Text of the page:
Superdense Coding: The Quantum Clown Car

Published by strangeworks (01/22/2021)

A qubit is bigger than a bit, and scales differently than them. This means one can use just a few qubits to store many many bits.

This protocol shows how one can encode a two bits inside one qubit, then use entanglement to transmit those bits.


One is the loneliest number that you'll ever do. Two can be as bad as one; it's the loneliest number since the number one.

Qubits scale differently than bits, and in such, you can fit many bits in just a few qubits. This algorithm shows how you can fit two bits in one qubit, to then transmit that qubit using entanglement. Quantum entanglement is what unlocks the power of quantum computing.

Two can be as bad as one

It's the loneliest number since the number one.

-Three Dog Night


The point of this protocol is to illustrate how qubits scale differently than bits. That is, you can fit an exponential number of bits inside a number of qubits. This is where the “superdense” part comes from. The “coding” part is because the classical information has to be decoded from the qubit by using some quantum gates and an auxiliary qubit for readout. 

Step 1

First, we start with two qubits, and create the entangled Bell state 00+112\frac{\vert 00 \rangle + \vert 11 \rangle}{\sqrt{2}}​. If you want to review how this is done, check out  For Whom the Bell Entangles.

One qubit will contain the information, and the other one will be to aid in the decoding. 

Step 2

This is the step where the classical information, in the form of two bits, is encoded as quantum information, in the form of one qubit.

To encode 00, do nothing to the first qubit ∣00⟩\vert 00 \rangle​.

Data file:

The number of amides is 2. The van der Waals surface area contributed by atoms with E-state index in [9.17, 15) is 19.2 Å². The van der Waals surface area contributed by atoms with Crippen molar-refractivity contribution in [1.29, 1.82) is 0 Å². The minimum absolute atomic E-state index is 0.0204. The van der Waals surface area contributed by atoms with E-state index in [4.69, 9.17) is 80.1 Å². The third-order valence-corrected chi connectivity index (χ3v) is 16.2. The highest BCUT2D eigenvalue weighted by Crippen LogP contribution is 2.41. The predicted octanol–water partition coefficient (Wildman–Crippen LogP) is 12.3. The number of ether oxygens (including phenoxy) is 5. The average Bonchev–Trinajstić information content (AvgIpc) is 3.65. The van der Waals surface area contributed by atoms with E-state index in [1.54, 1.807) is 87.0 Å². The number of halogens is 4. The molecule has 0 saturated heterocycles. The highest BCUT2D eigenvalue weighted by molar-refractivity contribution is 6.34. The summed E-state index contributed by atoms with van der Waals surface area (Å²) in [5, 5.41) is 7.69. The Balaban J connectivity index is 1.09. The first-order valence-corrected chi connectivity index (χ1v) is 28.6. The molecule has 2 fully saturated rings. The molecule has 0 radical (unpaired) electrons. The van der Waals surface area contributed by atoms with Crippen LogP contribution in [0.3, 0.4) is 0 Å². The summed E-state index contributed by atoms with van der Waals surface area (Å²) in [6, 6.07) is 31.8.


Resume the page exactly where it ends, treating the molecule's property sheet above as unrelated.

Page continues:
To encode 01, do a Z gate to the first qubit to transform the state into   10+012\frac{\vert 10 \rangle + \vert 01 \rangle}{\sqrt{2}}.

To encode 10, do a Z gate to the first qubit to transform the state into.  00112\frac{\vert 00 \rangle - \vert 11 \rangle}{\sqrt{2}}​.

To encode 11, do an X gate then a Z gate to the first qubit to transform the state into 01102\frac{\vert 01 \rangle - \vert 10 \rangle}{\sqrt{2}}​.

That is it. Now two bits of information are encoded inside the first qubit. This shows that quantum information is denser, allowing to fit many qubits inside one qubit.

Step 3

Now, to decode the classical bits, we reverse the entangling sequence from the beginning. This leaves the state as,

for 00, the state is 00\lvert 00 \rangle,

for 01, the state is 01\lvert 01 \rangle,

for 10, the state is 10\lvert 10 \rangle,

for 11, the state is 11\lvert 11 \rangle.

And measurements of each qubit reveals the bits. It is done!

Quantum Circuit

Now, let's look at the quantum circuit that accomplishes the same protocol. For this, we wrote the circuit using QISKIT. Go ahead, look at the code, run it once. I’ll wait here.

Done? Great. We first create the Hilbert space for each of the two qubits needed. We also create two classical bits, needed to hold the outcome of the measurements. We also initialize the quantum circuit on those spaces.

q = QuantumRegister(2)
c = ClassicalRegister(2)
qc = QuantumCircuit(q, c)

Step 1

We entangled the two qubits, in a similar way was we did in For Whom the Bell Entangles.

qc.h(q[0])[0], q[1])

​Step 2

Depending on what classical info you want to encode in the qubit, we need to perform a specific unitary transformation on qubit 0. In the code this is done by uncommenting one of the following.

To send 00 as the info, do nothing.

To send 01 then do a Z gate uncomment the following line:


To send 10 do X gate uncomment the following line:


To send 11 uncomment the following two lines:


Step 3

To decode the classical info in the qubit, we carry out the entangling operation in reverse.[0], q[1])

And finish with Measurement gate to read out the classical bits from the qubits

qc.measure(q, c)

You can look at the histogram, and the binary values under each bar correspond to the encoded bits. This shows how it is possible to encode two bits by manipulating qubit 0.